Evaluation of Rotational Bale Grazing as an Alternative Winter-Hay Feeding System for Beef Cows

TR Number



Journal Title

Journal ISSN

Volume Title


Virginia Tech


Traditional methods of winter hay feeding for beef cattle often entail numerous challenges, including high labor demands, high fuel consumption, soil compaction, limited nutrient dispersion, heightened nutrient runoff risks, low forage yields, and nitrogen loss from manure. Rotational bale grazing (RBG) offers an innovative approach to winter hay feeding by strategically positioning hay bales on pasture prior to the onset of winter feeding, then allowing controlled access to the bales. However, its feasibility in the temperate climate of the Southeastern U.S. remains uncertain. Therefore, this dissertation, conducted over two years at the Shenandoah Valley Agricultural Research and Extension Center in Raphine, VA, aimed to assess the feasibility of implementing RBG in Virginia. Three pre-established sacrifice paddocks (SP) and three five- paddock rotations for RBG treatments were utilized, with cattle being winter hay-fed for approximately 60 days. The study commenced with soil grid sampling across Novel Endophyte Tall Fescue (Schendonorous arundinaceous) pastures, strategically placing hay bales in areas with the lowest Mehlich 1- phosphorus (P). Changes in Mehlich 1-P, Mehlich 1-potassium (K), water-soluble P (WSP), nitrate (NO3-N), and pH were monitored over a two-year RBG implementation period. The results indicated that bale placement did not significantly alter the spatial distribution of Mehlich 1-P concentrations, but consistently influenced Mehlich 1-K distribution. The WSP concentrations remained consistent with bale placement but decreased without. Bale placement had no significant effect on NO3-N or pH.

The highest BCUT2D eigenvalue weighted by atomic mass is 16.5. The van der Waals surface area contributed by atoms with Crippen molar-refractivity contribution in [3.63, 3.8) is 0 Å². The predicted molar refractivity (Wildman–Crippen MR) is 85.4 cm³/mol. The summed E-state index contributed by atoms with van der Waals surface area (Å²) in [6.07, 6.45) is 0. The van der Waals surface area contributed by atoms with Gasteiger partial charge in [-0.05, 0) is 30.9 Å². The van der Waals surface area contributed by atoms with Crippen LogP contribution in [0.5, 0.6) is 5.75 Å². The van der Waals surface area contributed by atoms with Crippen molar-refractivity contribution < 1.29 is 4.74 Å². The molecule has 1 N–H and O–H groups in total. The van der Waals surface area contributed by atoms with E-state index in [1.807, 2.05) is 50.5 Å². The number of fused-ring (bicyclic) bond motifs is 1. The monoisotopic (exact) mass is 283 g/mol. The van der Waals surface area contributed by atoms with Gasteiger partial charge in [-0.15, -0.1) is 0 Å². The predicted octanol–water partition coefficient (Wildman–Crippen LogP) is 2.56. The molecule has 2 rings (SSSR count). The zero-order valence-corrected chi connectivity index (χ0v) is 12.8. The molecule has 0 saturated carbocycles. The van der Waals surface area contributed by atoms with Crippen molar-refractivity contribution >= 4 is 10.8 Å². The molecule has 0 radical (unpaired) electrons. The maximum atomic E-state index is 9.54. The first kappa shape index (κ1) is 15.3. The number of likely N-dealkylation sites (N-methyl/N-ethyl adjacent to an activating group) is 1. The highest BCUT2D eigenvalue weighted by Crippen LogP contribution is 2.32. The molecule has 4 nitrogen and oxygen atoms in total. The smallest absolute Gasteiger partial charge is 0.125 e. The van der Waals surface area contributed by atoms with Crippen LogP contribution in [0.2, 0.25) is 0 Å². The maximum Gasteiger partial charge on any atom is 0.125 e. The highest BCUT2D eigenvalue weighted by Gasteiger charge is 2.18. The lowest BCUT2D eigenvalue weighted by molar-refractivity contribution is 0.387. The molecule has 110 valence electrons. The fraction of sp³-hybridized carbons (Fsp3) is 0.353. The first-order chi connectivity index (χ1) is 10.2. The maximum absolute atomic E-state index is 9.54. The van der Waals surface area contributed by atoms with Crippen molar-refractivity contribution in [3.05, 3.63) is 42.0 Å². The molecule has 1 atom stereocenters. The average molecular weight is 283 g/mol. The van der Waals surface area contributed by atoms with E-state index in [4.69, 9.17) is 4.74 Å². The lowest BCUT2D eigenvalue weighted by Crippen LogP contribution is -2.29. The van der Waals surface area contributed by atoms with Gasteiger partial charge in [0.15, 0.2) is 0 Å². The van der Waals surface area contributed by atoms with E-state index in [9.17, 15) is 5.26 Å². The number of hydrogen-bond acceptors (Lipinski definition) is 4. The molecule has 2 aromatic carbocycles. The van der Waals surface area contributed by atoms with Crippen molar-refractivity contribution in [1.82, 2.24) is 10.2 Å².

Furthermore, this study investigated the effects of RBG on nutrient and sediment runoff in comparison to traditional SP. Artificial rainfall simulations were conducted on a SP, RBG first paddock grazed in the rotation (RBG first), and RBG last paddock grazed in the rotation (RBG last). The most significant differences were observed between the RBG first and last treatments, with forage presence in the RBG first paddock contributing to diminished runoff volume and nutrient load. Notably, the SP treatment showed no significant difference from the RBG treatment, likely due to many years of manure deposition increasing soil organic matter and water infiltration. The findings suggested that an RBG paddock grazed last in the rotation may lead to increased runoff volumes, sedimentation, and nutrient concentrations compared to an RBG paddock grazed first in the rotation. To understand the impact of RBG on forage biomass recovery, spring forage biomass was measured using ground manual samples and drone imagery. Manual samples and drone flights were conducted three times post-winter hay feeding. While the SP system exhibited the highest biomass recovery in high animal impact areas, RBG showed numerically higher biomass by the third sampling date in low animal impact areas. Drone imagery showcased potential for biomass estimation, but processing of drone images took excessive time and rendered it less feasible compared to manual samples.



Rotational bale grazing, winter hay feeding, beef production, runoff, forage growth, remote sensing